The racial desegregation of schools in America prompted immediate action—a story of protests and violence, white flight, and painful new beginnings—as the forging of our contemporary educational system began. More than half a century after Brown v. Board of Education, questions about how students of all races can excel in desegregated environments remain a concern for parents and teachers alike.
For black children in particular, the term “acting white” has been used since to refer to classmates who mind their schoolwork. The removal of black schools managed by black communities and the colorblind recognition of the value of education left a strange legacy, and the term is a peculiar reminder of how separation becomes a comforting recourse even when the goal is integration.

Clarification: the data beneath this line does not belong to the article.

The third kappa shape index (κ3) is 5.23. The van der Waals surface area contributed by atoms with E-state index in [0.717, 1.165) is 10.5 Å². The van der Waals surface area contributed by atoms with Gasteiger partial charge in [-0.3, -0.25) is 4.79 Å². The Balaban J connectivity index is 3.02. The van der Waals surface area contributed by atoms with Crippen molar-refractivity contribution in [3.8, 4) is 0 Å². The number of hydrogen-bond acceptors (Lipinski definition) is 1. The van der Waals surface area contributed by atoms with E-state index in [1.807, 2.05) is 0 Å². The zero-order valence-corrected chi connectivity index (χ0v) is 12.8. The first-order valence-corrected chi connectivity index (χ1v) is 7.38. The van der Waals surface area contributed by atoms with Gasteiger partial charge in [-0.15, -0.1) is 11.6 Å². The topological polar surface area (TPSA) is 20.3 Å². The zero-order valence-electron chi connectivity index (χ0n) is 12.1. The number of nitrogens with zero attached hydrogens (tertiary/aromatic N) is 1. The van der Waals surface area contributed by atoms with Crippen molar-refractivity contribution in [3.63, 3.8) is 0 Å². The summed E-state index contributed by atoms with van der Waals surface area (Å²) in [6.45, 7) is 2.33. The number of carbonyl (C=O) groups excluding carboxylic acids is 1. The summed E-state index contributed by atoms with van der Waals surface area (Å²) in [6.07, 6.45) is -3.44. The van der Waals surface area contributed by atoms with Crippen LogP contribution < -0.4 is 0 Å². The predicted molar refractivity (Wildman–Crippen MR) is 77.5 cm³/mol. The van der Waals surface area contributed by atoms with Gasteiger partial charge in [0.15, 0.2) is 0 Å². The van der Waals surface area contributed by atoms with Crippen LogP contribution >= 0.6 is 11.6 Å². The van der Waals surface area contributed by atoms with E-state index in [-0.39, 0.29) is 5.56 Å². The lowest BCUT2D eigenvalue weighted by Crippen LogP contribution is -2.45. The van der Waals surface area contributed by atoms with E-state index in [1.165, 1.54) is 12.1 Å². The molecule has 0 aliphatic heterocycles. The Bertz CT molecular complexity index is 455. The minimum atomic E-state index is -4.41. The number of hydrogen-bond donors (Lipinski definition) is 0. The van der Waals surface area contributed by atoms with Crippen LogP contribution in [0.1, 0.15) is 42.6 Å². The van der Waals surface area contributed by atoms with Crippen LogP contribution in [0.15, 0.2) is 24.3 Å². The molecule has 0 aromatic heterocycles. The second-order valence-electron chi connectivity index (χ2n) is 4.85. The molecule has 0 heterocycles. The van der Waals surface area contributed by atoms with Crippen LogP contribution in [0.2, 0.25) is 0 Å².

Stuart Buck’s Acting White: The Ironic Legacy of Desegregation addresses these unintended consequences of desegregating schools. Writing for The New Republic, John McWhorter said: “Stuart Buck at last brings together all of the relevant evidence and puts paid to two myths. The first is that the ‘acting white’ charge is a fiction or just pointless marginal static. The other slain myth, equally important, is that black kids reject school as alien out of some sort of ingrained stupidity; the fear of this conclusion lies at the root of the studious dismissal of the issue by so many black thinkers concerned about black children.” McWhorter went on to further discuss the book and the problems it raises with Richard Thompson Ford for Bloggingheads.tv. Check out their discussion and read Buck’s book for his conclusive take on how we can improve our educational system with knowledge and awareness of the cultural impact that desegregation left.